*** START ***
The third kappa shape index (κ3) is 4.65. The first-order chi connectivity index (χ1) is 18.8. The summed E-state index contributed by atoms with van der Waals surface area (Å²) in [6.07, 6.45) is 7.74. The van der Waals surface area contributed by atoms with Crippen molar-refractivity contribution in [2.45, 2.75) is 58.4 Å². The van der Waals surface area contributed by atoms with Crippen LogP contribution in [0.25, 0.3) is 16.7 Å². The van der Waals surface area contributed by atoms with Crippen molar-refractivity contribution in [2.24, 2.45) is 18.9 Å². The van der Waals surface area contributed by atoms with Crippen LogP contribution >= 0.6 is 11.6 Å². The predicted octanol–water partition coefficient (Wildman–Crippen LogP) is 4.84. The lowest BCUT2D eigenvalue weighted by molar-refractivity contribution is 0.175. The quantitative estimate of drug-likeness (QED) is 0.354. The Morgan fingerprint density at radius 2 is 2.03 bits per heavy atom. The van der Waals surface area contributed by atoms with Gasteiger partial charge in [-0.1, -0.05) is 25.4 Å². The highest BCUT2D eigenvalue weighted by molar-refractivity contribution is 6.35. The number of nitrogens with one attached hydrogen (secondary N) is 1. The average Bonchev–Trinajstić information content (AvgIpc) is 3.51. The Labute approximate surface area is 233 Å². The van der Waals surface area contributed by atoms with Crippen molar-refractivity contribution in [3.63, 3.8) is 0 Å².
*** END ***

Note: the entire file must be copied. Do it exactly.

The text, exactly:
The third kappa shape index (κ3) is 4.65. The first-order chi connectivity index (χ1) is 18.8. The summed E-state index contributed by atoms with van der Waals surface area (Å²) in [6.07, 6.45) is 7.74. The van der Waals surface area contributed by atoms with Crippen molar-refractivity contribution in [2.45, 2.75) is 58.4 Å². The van der Waals surface area contributed by atoms with Crippen LogP contribution in [0.25, 0.3) is 16.7 Å². The van der Waals surface area contributed by atoms with Crippen molar-refractivity contribution in [2.24, 2.45) is 18.9 Å². The van der Waals surface area contributed by atoms with Crippen LogP contribution >= 0.6 is 11.6 Å². The predicted octanol–water partition coefficient (Wildman–Crippen LogP) is 4.84. The lowest BCUT2D eigenvalue weighted by molar-refractivity contribution is 0.175. The quantitative estimate of drug-likeness (QED) is 0.354. The Morgan fingerprint density at radius 2 is 2.03 bits per heavy atom. The van der Waals surface area contributed by atoms with Gasteiger partial charge in [-0.1, -0.05) is 25.4 Å². The highest BCUT2D eigenvalue weighted by molar-refractivity contribution is 6.35. The number of nitrogens with one attached hydrogen (secondary N) is 1. The average Bonchev–Trinajstić information content (AvgIpc) is 3.51. The Labute approximate surface area is 233 Å². The van der Waals surface area contributed by atoms with Crippen molar-refractivity contribution in [3.63, 3.8) is 0 Å².